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Marching in Solidarity Again

(Not just moved this time--due to the zeal--but truly moving!)

Natalie Zembsch, EMC Staff Writer

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On January 20th, 2018, exactly one year after President Trump was inaugurated, we woke up early and bundled up for a drive to Seneca Falls. Signs with phrases like “IKEA has better cabinets” and “Now more than ever, stand up” slid around in our trunk. Two hours later, the only thing left to do before marching was to find a parking spot. Cars lined every street, driveway, and parking lot. The loudspeaker carried inspirational words of unity and political participation out over the city’s rooftops and guided us toward the gathering marchers. We joined the overflow crowd behind the stands and strained to see the speakers. Creative signs surrounded us, many bouncing ideas off signs from marches last year or new issues that had arisen during the past year. “Make America Grateful,” “Boys will be boys held accountable,” and “Insist, resist, persist” were among a few. The people around us ranged from cute swaddled babies to wise aged participants.

About twenty minutes after we arrived, the march began. This part was by far the best experience because we missed out on marching last year due to large crowds — many more people than expected had shown and there had been longer speeches. On the left we passed an enormous papier-mache Trump suit, impeccably detailed.  Most of the signs everywhere were positively demanding change instead of calling for impeachment. I loved how instead of dwelling on his election, we were pushing for an investigation and change. Marching past the city hall, we were serenaded by the Unity Street Band, jamming out jazzy tunes. An avid protester behind me had brought a megaphone with her, and began chants for us to holler back: “This is what democracy looks like!” and “We want a leader, not a racist tweeter!” A group of women lined the sidewalk with corresponding signs that spelled “Question: Do very stable geniuses have off buttons?” and a few ladies also passed out fliers promoting smaller marches urging citizens to be more active in local government. The last corner before the city center had one of my favorite signs, “Not usually a sign guy, but GEEZ!”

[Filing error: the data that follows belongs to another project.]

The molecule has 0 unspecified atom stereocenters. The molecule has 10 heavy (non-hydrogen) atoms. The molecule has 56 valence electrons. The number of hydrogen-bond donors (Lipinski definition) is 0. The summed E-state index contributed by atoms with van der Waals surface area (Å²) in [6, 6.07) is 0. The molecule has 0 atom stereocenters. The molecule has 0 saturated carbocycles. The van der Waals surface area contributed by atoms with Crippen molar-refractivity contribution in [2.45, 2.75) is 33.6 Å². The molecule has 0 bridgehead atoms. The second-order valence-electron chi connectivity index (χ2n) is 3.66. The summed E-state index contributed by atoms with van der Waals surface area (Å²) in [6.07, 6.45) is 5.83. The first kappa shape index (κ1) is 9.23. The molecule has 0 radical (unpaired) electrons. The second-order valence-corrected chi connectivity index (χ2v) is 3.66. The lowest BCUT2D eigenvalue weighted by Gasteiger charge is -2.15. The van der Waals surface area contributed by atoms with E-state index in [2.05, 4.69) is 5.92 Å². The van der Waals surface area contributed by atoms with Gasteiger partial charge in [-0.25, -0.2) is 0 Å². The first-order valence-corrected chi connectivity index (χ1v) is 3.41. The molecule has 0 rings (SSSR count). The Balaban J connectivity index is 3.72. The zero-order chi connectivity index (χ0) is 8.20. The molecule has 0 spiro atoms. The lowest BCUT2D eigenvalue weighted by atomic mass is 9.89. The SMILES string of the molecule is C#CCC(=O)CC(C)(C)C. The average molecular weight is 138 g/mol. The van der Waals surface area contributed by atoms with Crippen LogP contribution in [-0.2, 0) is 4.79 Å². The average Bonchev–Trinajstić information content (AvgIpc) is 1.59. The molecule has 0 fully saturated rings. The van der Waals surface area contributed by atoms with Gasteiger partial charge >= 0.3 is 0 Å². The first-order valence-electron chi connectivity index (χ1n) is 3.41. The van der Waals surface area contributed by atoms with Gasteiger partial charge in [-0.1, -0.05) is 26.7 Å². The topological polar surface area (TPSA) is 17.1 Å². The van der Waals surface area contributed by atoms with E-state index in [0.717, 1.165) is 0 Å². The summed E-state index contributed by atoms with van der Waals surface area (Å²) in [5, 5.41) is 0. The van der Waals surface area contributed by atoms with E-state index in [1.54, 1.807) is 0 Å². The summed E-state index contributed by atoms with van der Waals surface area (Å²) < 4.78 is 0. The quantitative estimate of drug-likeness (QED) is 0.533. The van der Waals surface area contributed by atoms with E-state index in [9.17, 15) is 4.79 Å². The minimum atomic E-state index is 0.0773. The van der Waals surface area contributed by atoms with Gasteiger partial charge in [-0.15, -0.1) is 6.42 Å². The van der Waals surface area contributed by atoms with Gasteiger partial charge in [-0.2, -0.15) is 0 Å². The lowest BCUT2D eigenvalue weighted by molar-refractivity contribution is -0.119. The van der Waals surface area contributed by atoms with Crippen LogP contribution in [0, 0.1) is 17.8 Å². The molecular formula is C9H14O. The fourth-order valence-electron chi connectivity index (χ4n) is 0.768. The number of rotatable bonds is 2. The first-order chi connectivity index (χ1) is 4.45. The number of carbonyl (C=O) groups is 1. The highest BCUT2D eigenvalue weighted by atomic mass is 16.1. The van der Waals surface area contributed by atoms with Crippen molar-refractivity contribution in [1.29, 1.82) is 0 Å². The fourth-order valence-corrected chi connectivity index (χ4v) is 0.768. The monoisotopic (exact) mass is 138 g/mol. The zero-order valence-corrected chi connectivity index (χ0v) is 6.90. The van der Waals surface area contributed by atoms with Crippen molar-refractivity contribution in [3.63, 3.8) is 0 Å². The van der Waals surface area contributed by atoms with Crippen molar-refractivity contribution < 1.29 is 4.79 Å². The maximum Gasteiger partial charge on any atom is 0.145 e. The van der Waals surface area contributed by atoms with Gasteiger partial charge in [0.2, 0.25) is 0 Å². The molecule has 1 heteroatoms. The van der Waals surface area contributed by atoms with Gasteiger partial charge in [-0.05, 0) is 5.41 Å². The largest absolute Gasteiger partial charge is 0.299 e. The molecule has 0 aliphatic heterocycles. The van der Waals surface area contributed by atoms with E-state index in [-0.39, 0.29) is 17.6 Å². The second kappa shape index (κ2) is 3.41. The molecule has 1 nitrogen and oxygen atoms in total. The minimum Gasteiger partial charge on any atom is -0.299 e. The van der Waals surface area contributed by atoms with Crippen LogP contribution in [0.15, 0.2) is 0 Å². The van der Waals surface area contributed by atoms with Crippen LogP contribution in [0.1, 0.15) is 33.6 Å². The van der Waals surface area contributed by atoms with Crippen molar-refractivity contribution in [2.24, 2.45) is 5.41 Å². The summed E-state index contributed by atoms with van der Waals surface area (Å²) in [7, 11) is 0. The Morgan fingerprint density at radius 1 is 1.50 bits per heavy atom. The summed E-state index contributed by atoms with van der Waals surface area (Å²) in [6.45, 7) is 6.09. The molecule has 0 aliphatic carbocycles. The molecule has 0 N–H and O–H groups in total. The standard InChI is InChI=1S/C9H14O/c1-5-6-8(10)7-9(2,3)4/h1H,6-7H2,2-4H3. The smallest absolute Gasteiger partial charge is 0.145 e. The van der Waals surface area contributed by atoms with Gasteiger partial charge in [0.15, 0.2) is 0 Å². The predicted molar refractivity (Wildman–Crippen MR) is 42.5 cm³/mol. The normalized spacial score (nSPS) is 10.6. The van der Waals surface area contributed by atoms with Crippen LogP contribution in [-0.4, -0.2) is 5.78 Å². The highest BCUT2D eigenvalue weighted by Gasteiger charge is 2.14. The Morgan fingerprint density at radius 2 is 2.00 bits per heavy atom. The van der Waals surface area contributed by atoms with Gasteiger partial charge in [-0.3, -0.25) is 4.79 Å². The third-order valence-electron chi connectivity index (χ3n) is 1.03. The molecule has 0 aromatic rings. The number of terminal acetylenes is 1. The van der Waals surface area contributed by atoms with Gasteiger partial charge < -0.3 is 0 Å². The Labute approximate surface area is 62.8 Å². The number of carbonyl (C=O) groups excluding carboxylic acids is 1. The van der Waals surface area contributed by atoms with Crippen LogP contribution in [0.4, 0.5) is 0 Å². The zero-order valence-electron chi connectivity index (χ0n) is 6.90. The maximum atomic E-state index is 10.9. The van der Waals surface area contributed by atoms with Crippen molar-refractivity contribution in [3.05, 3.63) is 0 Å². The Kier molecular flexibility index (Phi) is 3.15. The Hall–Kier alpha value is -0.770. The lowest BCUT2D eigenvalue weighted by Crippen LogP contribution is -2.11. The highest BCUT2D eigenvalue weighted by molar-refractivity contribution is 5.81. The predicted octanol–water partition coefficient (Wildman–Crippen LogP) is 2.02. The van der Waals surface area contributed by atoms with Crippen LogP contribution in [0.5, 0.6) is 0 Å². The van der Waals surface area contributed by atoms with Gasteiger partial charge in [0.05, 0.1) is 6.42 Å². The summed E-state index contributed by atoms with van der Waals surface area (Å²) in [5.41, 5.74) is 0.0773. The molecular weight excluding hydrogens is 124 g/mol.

When we reached the center, we were met by a huge screen playing a short film on repeat. It had collections and clips of what different groups had been doing for the past year, and people huddled in small groups to watch. A chilly breeze found its way past zippers and scarves, and we decided to hustle back to a Chinese place we’d seen earlier for lunch. A neon orange sign shouted “Impeach now” from the front window of the restaurant, acknowledging level ground with potential customers. This method of drawing people in worked, and it was packed in this little shelter with eight tables. Here we caught up with each other and shared some of the signs that stood out to us. After a quick stroll past the river we decided to head out.

One never leaves a march like this without feeling empowered and ready to take on the world. As we located our car I reflected on my experiences participating in these marches. There is always a sincere sense of comradery, you feel close to strangers you’ve met merely a minute before, and it’s all due to a common cause. We are so unified because of what’s happening in the government.

I often think about how much impact a 16-year old kid can have on the world, and it’s usually quite frustrating. But to all those out there who struggle with this too, know that it only takes one voice to make a difference. It doesn’t matter if it’s through a song, everyday conversation, or an Instagram post, you are being heard somewhere. As Malala Yousafzai famously said, “When the whole world is silent, even one voice becomes powerful.” Be that voice.

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